FEAR THE WALKING DEAD: SEASON TWO

PrintE-mail Written by Grant Kempster

After an incredibly short first season, the spin-off prequel show to everybody’s favourite televisual bloodbath is back, this time with 15 whole episodes! That’s more than double that of the first season and thankfully time for some actual character development.

Having left our core group (consisting of couple Travis and Madison, their respective kids Chris, Nick and Alicia, Daniel and his daughter Ofelia and the man with the plan – and the boat – Victor) afloat Dawn of the Dead style at the end of Season One, the story picks up where it left off and wastes no time in proving that being at sea is no safer than being on land.

As we’ve come to learn on Fear’s big brother, when it comes to the zombie apocalypse, the flesh-eating dead are often the least of the survivor’s worries and this fact is heightened considerably as our group do their best to figure out, not just what to do next, but how to act next. As the increasing few remnants of humanity scramble to find resources, transport or anything else they might need to wait out the storm, its every man for himself leading many of the crew of the ill-fated yacht to begin to question their own internal moral compass.

Of course there’s only so long that the group can hold their position at sea and before long they find themselves in a string of bad situations as they hop from one place to another seeking refuge. Their journey finally leads them south to the Mexican border where it seems that, for a time, they’ve found the safe haven they’ve been looking for. But this is Fear the Walking Dead, not Camberwick Green and they all discover (again and again) that nowhere is safe and nobody is completely trustworthy.

The fact that this second series was given a full season order surely must have felt like a blessing. What a huge shame then that they didn’t use it wisely. For the most part, the first half of the season is squandered on ‘jeopardy of the week’ scenarios as the group land in and out of trouble neatly inside of each 45-minute episode. It’s not until the season’s midpoint where the group split up that things finally manage to become interesting. With two, sometimes three concurrent stories the narrative is allowed to breathe and the characters are finally able to start gaining dimension (although not always for the better).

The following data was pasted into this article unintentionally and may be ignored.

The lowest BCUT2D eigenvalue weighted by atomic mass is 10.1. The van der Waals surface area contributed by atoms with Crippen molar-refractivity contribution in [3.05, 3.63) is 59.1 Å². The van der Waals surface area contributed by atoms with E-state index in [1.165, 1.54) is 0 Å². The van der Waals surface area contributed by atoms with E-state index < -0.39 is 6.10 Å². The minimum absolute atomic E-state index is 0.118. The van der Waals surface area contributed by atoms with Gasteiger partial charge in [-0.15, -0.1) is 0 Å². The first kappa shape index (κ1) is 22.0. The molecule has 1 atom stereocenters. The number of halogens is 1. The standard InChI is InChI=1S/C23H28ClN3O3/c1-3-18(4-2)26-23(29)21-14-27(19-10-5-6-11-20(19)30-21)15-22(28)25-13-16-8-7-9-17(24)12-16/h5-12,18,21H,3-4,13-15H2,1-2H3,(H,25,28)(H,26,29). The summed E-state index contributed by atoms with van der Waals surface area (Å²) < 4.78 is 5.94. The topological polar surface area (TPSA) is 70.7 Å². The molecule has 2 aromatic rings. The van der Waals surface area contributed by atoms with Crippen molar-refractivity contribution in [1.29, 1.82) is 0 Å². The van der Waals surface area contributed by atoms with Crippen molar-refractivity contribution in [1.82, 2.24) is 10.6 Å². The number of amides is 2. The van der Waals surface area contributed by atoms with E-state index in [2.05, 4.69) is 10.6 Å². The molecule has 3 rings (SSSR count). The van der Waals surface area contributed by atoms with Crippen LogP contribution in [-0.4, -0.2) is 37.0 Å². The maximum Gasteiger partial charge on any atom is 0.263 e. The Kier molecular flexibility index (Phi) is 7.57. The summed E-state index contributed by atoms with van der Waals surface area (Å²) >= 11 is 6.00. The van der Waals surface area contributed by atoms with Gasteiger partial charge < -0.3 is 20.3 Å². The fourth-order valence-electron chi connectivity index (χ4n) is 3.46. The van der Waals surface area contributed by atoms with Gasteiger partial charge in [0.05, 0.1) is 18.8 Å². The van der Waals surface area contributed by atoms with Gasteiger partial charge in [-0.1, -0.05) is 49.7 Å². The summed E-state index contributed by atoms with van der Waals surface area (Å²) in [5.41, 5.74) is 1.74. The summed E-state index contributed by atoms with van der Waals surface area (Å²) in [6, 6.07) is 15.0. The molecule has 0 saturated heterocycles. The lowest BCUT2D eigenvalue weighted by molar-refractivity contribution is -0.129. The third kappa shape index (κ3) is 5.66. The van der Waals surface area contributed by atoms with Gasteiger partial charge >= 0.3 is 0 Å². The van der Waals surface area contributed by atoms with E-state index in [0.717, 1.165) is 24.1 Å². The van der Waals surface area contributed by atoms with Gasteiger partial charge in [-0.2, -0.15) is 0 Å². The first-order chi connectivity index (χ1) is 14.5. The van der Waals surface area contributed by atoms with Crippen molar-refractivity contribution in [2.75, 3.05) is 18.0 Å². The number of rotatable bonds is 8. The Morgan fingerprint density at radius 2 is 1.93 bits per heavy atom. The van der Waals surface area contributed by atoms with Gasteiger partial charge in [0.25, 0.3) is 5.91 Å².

There’s no getting around the fact that you can’t help but feel that you’ve seen all of this before. From their time at the Mexican farm (hiding a hoard of zombified family members) to their discovery of working settlements and turf-wars, there’s plenty of ground being re-trod here. Granted the Mexican surroundings and subject of faith and the differing perceptions of what the walking dead are make things more interesting, as does the immediacy of the ‘event’ which lead to the dissension of mankind. Yet there’s only so long that this will maintain a difference between this and its more successful predecessor.

FOTWD Season Two leaves us in a much stronger position than the previous series did. Having found its leader (and its not who you might think) and turned some characters 180 degrees due to the genuinely heartbreaking moments of the penultimate episode, there’s a lot to hope for going forward. With one extra episode scheduled for Season Three, we can only hope they use them more effectively next time around.

Extra features include a short making of for each episode and the short 15-minute webisode Flight 462.

FEAR THE WALKING DEAD: SEASON TWO / CERT: 15 / CREATOR: ROBERT KIRKMAN, DAVE ERICKSON / DIRECTOR & SCREENPLAY: VARIOUS / STARRING: CLIFF CURTIS, KIM DICKENS, FRANK DILLANE, ALYCIA DEBNAM CAREY, ELIZABETH RODRIGUEZ / RELEASE DATE: DECEMBER 5TH


Suggested Articles:
Also known, somewhat more appropriately, as The Man with The Severed Head, this 1973 French/Spanish
When a credits sequence presents its cast ‘in order of appearance’ and yet the final character y
A butcher (Titus Muizelaar) with a voracious sexual appetite works with an attractive young apprenti
Perhaps the reason the two Kojak telemovies didn’t take a UK DVD bow in 2012 when they, along with
scroll back to top

Add comment

Security code
Refresh

Other articles in DVD / Blu-ray Reviews

CRIMSON 15 August 2017

PROJECT EDEN VOL. 1 13 August 2017

MEAT 10 August 2017

KOJAK: THE PRICE OF JUSTICE 10 August 2017

KOJAK: THE BELARUS FILE 10 August 2017

KUNG FU YOGA 09 August 2017

RAW 09 August 2017

FREE FIRE 07 August 2017

THE TAISHO TRILOGY 03 August 2017

CAGE 01 August 2017

- Entire Category -

Sign up today!
Banner
Banner
Banner
Banner
Banner
Banner
Banner
Banner